I thought long and hard and ultimately, I knew that staying a member was not right for me. The day the Mormon faith would accept homosexuality and homosexual relationships would be the day I would leave, as I knew that day would not be the result of prayer and divine guidance, but instead a result of political caving to societal pressures. I want my religion to be above the waxing and waning of what society dictates. To date, I believe the Mormon church has done a noble job in doing do. Polygamy, oft used to show how Mormons caved politically, is a perfect example. Arriving in UT after the journey from Missouri saw many of the men dead and a surprising disparity in ratio of women to men. Men took on extra wives to care for them and provide for them. As soon the need for such a practice concluded, it was ended.
    I fully believe each person is free to be who they want, where they want. I strive to be as middle of the road as possible. Live and let live, if you will. To those individuals who have experiences torment, grief, pain or anything similar from actions taken by members of the Mormon faith, I feel for you and understand your pain, even though I personally never experienced such behaviors from any of my Mormon friends who I told I was a homosexual. To those who feel angry at the Mormon church as a whole, I would ask if your anger (a secondary emotion) is masking hurt feelings based on treatment from individuals or a groups you felt you trusted and perhaps not truly directed at an organization that to its core preaches love for one’s neighbor. To individuals who denigrate the Mormon faith for actions they have seen or heard from members, I would remind them what could be said of any religion: “the Gospel is perfect, people are not.” Therefore, to judge a religion by the actions of its members is unfair. To Mr. Baker, I ask what your hope is. To change a religion’s views, thus altering the religion forever? I agree with your argument that your sin is no different from many other sins in principle. In practice, it is different. Mormons are taught to avoid even the appearance of evil. I’ve been to Town and I’ve seen what goes on there. Nothing about that venue is anything even a heterosexual member of the Mormon faith should be comfortable attending.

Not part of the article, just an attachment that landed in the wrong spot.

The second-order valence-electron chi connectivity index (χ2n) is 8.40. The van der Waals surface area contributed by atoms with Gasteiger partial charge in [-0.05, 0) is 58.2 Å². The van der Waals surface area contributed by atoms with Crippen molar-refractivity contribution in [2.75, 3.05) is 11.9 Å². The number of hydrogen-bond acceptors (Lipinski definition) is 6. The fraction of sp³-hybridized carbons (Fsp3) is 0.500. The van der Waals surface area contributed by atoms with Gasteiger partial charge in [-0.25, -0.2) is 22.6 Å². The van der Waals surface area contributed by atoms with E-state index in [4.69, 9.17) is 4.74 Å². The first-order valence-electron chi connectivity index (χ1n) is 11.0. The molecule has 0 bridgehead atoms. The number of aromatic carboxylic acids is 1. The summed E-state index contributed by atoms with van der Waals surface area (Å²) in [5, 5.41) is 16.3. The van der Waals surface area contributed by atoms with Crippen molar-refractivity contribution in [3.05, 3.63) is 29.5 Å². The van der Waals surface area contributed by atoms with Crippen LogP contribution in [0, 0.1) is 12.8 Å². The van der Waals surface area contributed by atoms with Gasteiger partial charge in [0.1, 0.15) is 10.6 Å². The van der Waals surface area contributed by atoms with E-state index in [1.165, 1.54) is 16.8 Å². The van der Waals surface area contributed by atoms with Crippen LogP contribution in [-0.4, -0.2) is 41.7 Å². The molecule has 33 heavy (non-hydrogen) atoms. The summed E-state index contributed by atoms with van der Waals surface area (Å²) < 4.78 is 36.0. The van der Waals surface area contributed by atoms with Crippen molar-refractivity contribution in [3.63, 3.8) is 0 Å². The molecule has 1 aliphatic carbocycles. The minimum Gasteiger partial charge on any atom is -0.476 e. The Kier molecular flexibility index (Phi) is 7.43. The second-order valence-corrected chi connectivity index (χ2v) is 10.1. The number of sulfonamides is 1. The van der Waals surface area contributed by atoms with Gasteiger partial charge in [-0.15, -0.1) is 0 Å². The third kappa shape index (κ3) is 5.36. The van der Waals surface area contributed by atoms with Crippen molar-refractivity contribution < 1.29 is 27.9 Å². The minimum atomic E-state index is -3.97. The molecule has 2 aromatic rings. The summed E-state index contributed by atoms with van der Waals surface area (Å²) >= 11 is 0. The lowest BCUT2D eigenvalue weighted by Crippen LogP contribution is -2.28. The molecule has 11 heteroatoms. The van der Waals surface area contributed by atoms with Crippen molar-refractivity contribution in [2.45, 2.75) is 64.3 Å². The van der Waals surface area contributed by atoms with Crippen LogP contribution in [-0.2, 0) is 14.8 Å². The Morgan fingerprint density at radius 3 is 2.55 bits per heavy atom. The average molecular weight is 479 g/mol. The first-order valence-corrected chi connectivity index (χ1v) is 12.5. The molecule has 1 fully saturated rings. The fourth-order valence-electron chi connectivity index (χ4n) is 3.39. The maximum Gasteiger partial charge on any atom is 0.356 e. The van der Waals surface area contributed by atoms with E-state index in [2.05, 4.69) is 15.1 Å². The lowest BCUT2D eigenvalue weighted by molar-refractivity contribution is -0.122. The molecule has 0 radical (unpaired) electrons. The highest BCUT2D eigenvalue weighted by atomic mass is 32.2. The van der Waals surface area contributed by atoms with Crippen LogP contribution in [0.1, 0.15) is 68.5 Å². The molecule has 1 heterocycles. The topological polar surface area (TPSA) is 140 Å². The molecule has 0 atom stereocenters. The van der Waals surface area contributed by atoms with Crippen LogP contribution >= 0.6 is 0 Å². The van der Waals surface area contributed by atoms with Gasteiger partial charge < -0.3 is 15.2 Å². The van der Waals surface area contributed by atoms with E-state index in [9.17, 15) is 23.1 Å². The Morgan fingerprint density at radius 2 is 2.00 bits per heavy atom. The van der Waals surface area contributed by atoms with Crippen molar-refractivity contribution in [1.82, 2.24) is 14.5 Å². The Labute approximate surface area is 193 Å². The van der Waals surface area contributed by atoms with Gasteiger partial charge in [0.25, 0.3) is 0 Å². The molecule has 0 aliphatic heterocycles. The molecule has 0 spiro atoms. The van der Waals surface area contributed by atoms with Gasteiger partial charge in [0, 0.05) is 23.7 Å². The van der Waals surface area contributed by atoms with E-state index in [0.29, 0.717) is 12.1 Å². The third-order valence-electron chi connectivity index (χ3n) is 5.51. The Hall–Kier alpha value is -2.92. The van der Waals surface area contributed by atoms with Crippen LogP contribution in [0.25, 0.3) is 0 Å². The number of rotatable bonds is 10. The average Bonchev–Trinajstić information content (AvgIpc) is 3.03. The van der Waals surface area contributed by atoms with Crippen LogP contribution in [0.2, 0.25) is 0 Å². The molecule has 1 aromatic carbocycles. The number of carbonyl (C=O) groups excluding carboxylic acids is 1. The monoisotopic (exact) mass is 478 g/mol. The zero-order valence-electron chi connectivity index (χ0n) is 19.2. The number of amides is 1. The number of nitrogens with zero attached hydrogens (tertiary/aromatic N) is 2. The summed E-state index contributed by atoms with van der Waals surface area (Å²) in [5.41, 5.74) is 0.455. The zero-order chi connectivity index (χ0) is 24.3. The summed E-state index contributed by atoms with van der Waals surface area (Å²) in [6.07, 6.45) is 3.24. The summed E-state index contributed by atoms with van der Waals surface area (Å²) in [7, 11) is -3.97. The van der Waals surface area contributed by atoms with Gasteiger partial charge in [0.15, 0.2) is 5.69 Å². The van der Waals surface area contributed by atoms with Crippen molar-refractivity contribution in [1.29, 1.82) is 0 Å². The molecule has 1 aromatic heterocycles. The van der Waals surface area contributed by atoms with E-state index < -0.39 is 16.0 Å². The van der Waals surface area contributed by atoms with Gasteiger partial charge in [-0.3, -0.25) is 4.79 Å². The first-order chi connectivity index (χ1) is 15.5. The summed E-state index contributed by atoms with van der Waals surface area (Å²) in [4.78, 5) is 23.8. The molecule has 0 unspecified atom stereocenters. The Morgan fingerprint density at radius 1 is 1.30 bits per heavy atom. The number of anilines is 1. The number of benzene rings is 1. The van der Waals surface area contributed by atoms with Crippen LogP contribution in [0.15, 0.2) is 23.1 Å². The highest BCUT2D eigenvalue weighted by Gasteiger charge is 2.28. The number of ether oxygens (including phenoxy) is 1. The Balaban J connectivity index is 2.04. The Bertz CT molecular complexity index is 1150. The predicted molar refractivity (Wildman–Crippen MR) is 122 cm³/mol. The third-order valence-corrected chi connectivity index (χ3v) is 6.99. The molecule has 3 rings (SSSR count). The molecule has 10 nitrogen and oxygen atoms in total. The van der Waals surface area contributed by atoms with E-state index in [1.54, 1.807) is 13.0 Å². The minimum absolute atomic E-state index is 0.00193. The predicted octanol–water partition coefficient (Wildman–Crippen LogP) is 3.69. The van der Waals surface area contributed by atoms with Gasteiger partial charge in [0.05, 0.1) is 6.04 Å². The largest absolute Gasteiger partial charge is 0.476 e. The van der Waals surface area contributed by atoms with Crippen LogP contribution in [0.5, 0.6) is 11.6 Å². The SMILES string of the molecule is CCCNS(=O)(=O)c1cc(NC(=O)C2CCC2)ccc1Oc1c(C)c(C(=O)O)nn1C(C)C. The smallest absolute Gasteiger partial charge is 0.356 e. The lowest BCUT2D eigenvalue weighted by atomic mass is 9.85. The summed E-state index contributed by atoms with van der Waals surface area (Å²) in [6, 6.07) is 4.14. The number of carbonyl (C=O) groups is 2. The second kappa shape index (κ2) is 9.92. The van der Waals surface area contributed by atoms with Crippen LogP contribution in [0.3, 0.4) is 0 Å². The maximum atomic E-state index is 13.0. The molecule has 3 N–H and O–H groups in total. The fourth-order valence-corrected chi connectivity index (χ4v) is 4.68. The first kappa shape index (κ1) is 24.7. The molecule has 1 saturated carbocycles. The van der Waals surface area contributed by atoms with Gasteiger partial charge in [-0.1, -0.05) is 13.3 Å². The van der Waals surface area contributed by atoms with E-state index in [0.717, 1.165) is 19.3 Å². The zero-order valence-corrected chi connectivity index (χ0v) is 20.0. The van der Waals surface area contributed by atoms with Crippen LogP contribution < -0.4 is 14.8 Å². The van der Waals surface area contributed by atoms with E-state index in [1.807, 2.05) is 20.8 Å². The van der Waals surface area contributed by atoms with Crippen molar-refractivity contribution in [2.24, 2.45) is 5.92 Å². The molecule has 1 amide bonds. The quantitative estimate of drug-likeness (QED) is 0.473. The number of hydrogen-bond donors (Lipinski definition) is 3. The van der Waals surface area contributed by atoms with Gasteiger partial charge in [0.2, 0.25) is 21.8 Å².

Like it or not, homosexuality is different from seeing rated R movies, drinking, swearing, not paying tithing and other sins. If it weren’t different, you could go on a mission within six months of engaging in homosexual activity not three years. You could go to the temple in the same timeframe. Even engaging in heterosexual sexual activity is, unless this has changed enough to delay one from a mission or temple recommend for one year. Not like the three required after homosexual activity. It’s different, it’s bigger and more important because it is a lifestyle choice. Not a choice insomuch as how we feel, but still a choice in how we act. I applaud Mr. Baker’s efforts and I applaud even more the tolerance he has found within his home ward in Rockville, but the movement of homosexual individuals among all faiths to push for acceptance of their lifestyle and acts is not one I personally can support. Essentially, what they ask for is special rule changes for them. If that was the case, then individuals who have the gene for alcoholism and cannot help their desire for alcohol should be allowed to drink when they want just a little. I mean they can’t help it right? I know that’s a stretch of an argument, but that’s what we open to door for.